Combine tasty stone fruits and a bit of unusual spice for a mixed fruit treat.
I was one of those kids who loved canned fruit cocktail. It seemed pretty exotic to those of us who lived in cold, remote places back in the ’60s. It also helped that as a kid I didn’t have much to compare it to. So think of this as a grown-up, more worldly version.
Canning mixed fruit is easy and makes a great beginner project. It provides you with a taste of summer all year, and can easily be adapted to what you have on hand. This time I had beautiful, BIG, nectarines – courtesy of the Washington Fruit Commission for their Canbassador program.
What is a Canbassador?
As a Canbassador my mission is to make all kinds of wonderful preserved stone fruit items and then write about them. Many people aren’t aware that Washington grows large amounts of not just apples, but pears, berries, and stone fruits too.
You can find out lots more about our wonderful Washington stone fruits over at the SweetPreservation site. There are instructions for canning and freezing fruit, all kinds of ideas for throwing a “preservation party,” recipes, tips for choosing the best fruit at the grocery store, and professionally designed labels to download. You can even get a copy of the “Of course I canned” badge for your own blog.
Washington Stone Fruits
I usually make a few jars of mixed fruit at least once during the summer. For this batch I used all Washington stone fruits; nectarines, plums, cherries, and apricots. The best thing? None of the fruits need to be peeled first, making this a quick project. Of course you could use peaches, mango, blueberries, pears, pineapple, etc. The basic recipe is the same, no matter what the fruit.
Be sure to pit the cherries. It may be extra work, but no one wants to bite into a cherry pit. And don’t be tempted to leave the cherries out. It adds beautiful color plus flavor.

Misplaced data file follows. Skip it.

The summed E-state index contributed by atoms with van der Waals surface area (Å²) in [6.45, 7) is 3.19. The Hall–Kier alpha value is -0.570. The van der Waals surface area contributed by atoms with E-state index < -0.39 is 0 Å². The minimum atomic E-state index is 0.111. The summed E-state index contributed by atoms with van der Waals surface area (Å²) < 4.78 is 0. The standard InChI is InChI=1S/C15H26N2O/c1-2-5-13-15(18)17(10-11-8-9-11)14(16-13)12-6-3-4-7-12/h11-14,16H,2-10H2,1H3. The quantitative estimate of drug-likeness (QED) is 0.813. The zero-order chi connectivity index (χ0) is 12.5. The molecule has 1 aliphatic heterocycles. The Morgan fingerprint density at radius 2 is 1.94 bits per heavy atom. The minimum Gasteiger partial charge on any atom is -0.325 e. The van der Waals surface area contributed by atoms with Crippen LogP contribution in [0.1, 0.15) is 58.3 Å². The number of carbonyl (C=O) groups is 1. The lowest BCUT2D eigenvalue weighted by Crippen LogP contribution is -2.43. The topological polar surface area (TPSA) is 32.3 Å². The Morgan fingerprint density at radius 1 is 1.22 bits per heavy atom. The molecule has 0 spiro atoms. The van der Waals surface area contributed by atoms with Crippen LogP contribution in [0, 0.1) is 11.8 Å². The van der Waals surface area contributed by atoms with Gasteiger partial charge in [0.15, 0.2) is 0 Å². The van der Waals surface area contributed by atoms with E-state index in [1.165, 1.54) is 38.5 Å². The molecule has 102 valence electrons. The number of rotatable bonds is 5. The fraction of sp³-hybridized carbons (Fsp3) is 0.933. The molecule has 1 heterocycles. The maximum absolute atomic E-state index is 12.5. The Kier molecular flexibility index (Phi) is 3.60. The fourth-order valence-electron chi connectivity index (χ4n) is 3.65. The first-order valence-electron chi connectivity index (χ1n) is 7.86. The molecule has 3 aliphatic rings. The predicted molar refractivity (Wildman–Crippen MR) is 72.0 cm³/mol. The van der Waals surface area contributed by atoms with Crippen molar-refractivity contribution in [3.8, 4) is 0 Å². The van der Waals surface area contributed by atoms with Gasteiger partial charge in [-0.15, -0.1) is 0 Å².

Use plums, nectarines, and apricots that are ripe, but not very soft. We want them to stay together during the processing!
What is Mace?
You certainly can make a mouth-watering mixed fruit concoction without added spice, but adding just a bit of spice enhances the fruit flavor.
Mace is an unusual spice. It comes from the lacy, outer coating of the nutmeg seed. The flavors are quite different though. I don’t care for nutmeg at all, but love mace. Mace is used in both sweet and savory dishes and may be that unusual flavor you can’t place in your favorite sausage. Here we add just a tiny bit. Of course, you could substitute ground ginger or cinnamon instead.
And no, the spice mace has nothing to do with the mace you spray at attacking animals!
- 12 cups chopped mixed fruit (I used nectarines, cherries, plums, and apricots)
- 2 ¼ cups sugar
- 5 ¼ cups water
- ½ tsp ground mace
- In a large pot, combine sugar, water, and mace. Bring to a boil, stirring until well combined.
- Reduce heat to a simmer.
- Drain fruit and add ½ of it to syrup mixture. Continue simmering until fruit is heated through.
- Spoon fruit into clean pint jars.
- Fill each jar with the hot syrup leaving ½ inch head space.
- Repeat with remaining fruit.
- Remove the bubbles (I use a chop stick but there is an actual tool for this process).
- Wipe the tops of the jars with a damp paper towel, and cover with two-piece caps. Process in a water bath for 20 minutes.
- Makes 6 pints with some syrup left over (use it for another batch or to make sorbet or to sweeten iced tea).
Full disclosure: This recipe was made with nectarines I received from the Washington State Fruit Commission.
Additional Mixed Fruit Recipes:
Can i make this with less or no sugar or would it cause safety issues?
Randi, high acid fruit may be canned without sugar – using water or apple juice for example. But, no sugar affects fruit quality. Sugar (even a little like in this recipe) keeps the fruit pieces plump. Without sugar they will become mushy more quickly. Still taste good though!
The mace as in the spray was actually originally made from mace arils of the nutmeg seed, just a fyi. It was switched to capsaicin later on.
That makes sense! Thanks so much. I love these interesting tidbits of food history. 🙂